Education 101: The 2012 Election and Higher Education

Cartoon by Kelley Wills

With Nov. 6 creeping steadily closer, the 2012 presidential campaign is ramping up as incumbent President Barack Obama and former Massachusetts Governor Mitt Romney finalize their efforts to win the American people’s vote. Undecided voters face a myriad of issues on which the candidates seem unable to agree. From national healthcare to foreign policy, the candidates appear split, with each campaign claiming that the other will drastically affect the country’s future. However partisan the situation may be, there seems to be one stance that Obama and Romney share: Education.

Both parties have made it clear that education in America is a top priority. Governor Jeb Bush states in his foreword for the Romney campaign’s education white paper that “There is no more critical issue facing the United States than that of education reform.”

The idea that the American education system is failing seems to go beyond party politics, and Bush’s statement is mirrored in the words of President Obama when he spoke to a joint session of Congress in 2009. While discussing education, the President insisted that “In a global economy, a good education is no longer just a pathway to opportunity; it is a pre-requisite.”

Both parties seem willing to agree that America is in desperate need of education reform, and a number of national and international organizations have released studies which confirm the sad truth: America is no longer the intellectual center of the world.

The Washington Post reports that SAT results from American high schools in 2012 were the lowest in four decades, with huge disparities in scores between students in families from differing economic backgrounds. The Organization for Economic Cooperation and Development (OECD) also released its latest education results in 2010, with the United States ranking 14th in reading, and 25th in math. This puts countries such as the Netherlands, China and even Estonia at a higher level of academic success than America based on international standards.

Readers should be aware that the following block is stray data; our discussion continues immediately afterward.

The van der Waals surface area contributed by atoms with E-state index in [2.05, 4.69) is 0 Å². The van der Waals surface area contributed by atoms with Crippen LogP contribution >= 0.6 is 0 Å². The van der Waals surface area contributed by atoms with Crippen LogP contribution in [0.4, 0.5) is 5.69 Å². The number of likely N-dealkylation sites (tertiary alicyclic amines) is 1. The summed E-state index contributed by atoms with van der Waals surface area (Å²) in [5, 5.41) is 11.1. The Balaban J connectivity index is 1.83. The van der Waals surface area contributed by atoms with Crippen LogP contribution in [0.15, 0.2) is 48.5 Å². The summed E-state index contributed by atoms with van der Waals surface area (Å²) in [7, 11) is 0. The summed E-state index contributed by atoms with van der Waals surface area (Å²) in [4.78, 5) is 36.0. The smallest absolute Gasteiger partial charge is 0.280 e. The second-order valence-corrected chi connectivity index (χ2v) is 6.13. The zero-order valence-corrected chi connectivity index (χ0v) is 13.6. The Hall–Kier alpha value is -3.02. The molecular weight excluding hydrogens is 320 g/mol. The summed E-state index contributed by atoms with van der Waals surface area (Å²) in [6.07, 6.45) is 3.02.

Even as the country’s economic crisis keeps both federal and state budget-makers on edge, education spending has continued to rapidly increase. The Department of Education’s proposed 2012 budget was more than 68 million dollars, compared to the budget of 37 million in the year 2000. Even with taxpayers spending more money than ever before for public education, only 55 percent of college students in a bachelors degree program graduate within six years.

Despite the federal government spending more on education than ever before, tuition costs continue to rise. According to the National Center for Education Statistics, the average cost of a four-year degree from an American institution has risen nearly 62 percent in the last 10 years. This steep increase coincides with a national per capita income growth of only 16 percent over the same period of time. As incomes remain unable to keep up with rising costs, record numbers of students are taking out loans for college: 100 billion dollars in 2011, with interest rates as high as 6.8 percent.

Politics had profound effects on South Carolina’s education budget in 2011, when newly elected Superintendent of Education Mick Zais, a historically staunch Republican, announced in May that the state would not participate in the next round of Race to the Top.

Zais argued that “More federal money for education will not solve our problems,” and that South Carolina would decline to compete for a federal education grant. While it is impossible to predict where South Carolina would have ranked in the second round, after being a finalist in the first, Zais gave away the state’s chance to receive any grant, with no promise of meaningful reform within the state.

With a failing education system costing more money than ever before, it is reasonable that both Democrats and Republicans can come to a consensus on the idea of reform. However, strong ideological differences between parties have provided two very different solutions for improving student performance while simultaneously making college more affordable. Many sweeping party issues, including government regulation and private industry have crept into each candidate’s education policy, and party lines seem impassable in working toward creating a compelling solution to a national shortcoming.

 

Obama: “A plan to out-educate the world”

In the past four years, Obama has made strides to extend increased federal aid around the country and to remove the private banking industry from their role in distributing federal grants. Pell grants, the primary government-issued aid for college students in low-income households, increased by 95 percent nationally since Obama took office in 2008.